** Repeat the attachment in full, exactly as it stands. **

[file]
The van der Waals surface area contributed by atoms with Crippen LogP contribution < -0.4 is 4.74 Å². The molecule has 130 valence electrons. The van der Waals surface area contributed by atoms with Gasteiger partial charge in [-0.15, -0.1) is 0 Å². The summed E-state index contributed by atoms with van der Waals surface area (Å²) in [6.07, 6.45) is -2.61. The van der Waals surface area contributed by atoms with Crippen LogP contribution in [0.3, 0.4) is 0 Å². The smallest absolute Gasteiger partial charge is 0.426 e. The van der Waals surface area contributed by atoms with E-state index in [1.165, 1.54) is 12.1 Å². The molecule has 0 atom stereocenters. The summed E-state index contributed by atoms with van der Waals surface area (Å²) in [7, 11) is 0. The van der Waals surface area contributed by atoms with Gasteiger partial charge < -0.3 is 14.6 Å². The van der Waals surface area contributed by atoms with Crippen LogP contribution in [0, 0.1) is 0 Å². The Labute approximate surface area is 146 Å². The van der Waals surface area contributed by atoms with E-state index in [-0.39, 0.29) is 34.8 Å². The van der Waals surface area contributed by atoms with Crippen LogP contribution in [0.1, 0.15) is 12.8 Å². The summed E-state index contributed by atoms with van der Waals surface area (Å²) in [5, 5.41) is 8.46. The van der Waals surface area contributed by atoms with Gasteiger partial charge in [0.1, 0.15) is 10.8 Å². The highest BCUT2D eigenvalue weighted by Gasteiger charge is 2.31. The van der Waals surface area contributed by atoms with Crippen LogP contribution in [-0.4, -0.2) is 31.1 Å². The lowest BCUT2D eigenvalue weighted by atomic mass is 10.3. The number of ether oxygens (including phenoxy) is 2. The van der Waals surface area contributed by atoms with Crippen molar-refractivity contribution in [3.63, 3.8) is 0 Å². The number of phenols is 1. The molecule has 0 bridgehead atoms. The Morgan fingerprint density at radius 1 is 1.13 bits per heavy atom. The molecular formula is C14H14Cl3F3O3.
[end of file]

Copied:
The van der Waals surface area contributed by atoms with Crippen LogP contribution < -0.4 is 4.74 Å². The molecule has 130 valence electrons. The van der Waals surface area contributed by atoms with Gasteiger partial charge in [-0.15, -0.1) is 0 Å². The summed E-state index contributed by atoms with van der Waals surface area (Å²) in [6.07, 6.45) is -2.61. The van der Waals surface area contributed by atoms with Crippen LogP contribution in [0.3, 0.4) is 0 Å². The smallest absolute Gasteiger partial charge is 0.426 e. The van der Waals surface area contributed by atoms with E-state index in [1.165, 1.54) is 12.1 Å². The molecule has 0 atom stereocenters. The summed E-state index contributed by atoms with van der Waals surface area (Å²) in [7, 11) is 0. The van der Waals surface area contributed by atoms with Gasteiger partial charge < -0.3 is 14.6 Å². The van der Waals surface area contributed by atoms with Crippen LogP contribution in [0, 0.1) is 0 Å². The Labute approximate surface area is 146 Å². The van der Waals surface area contributed by atoms with E-state index in [-0.39, 0.29) is 34.8 Å². The van der Waals surface area contributed by atoms with Crippen LogP contribution in [0.1, 0.15) is 12.8 Å². The summed E-state index contributed by atoms with van der Waals surface area (Å²) in [5, 5.41) is 8.46. The van der Waals surface area contributed by atoms with Gasteiger partial charge in [0.1, 0.15) is 10.8 Å². The highest BCUT2D eigenvalue weighted by Gasteiger charge is 2.31. The van der Waals surface area contributed by atoms with Crippen LogP contribution in [-0.4, -0.2) is 31.1 Å². The lowest BCUT2D eigenvalue weighted by atomic mass is 10.3. The number of ether oxygens (including phenoxy) is 2. The van der Waals surface area contributed by atoms with Crippen molar-refractivity contribution in [3.63, 3.8) is 0 Å². The number of phenols is 1. The molecule has 0 bridgehead atoms. The Morgan fingerprint density at radius 1 is 1.13 bits per heavy atom. The molecular formula is C14H14Cl3F3O3.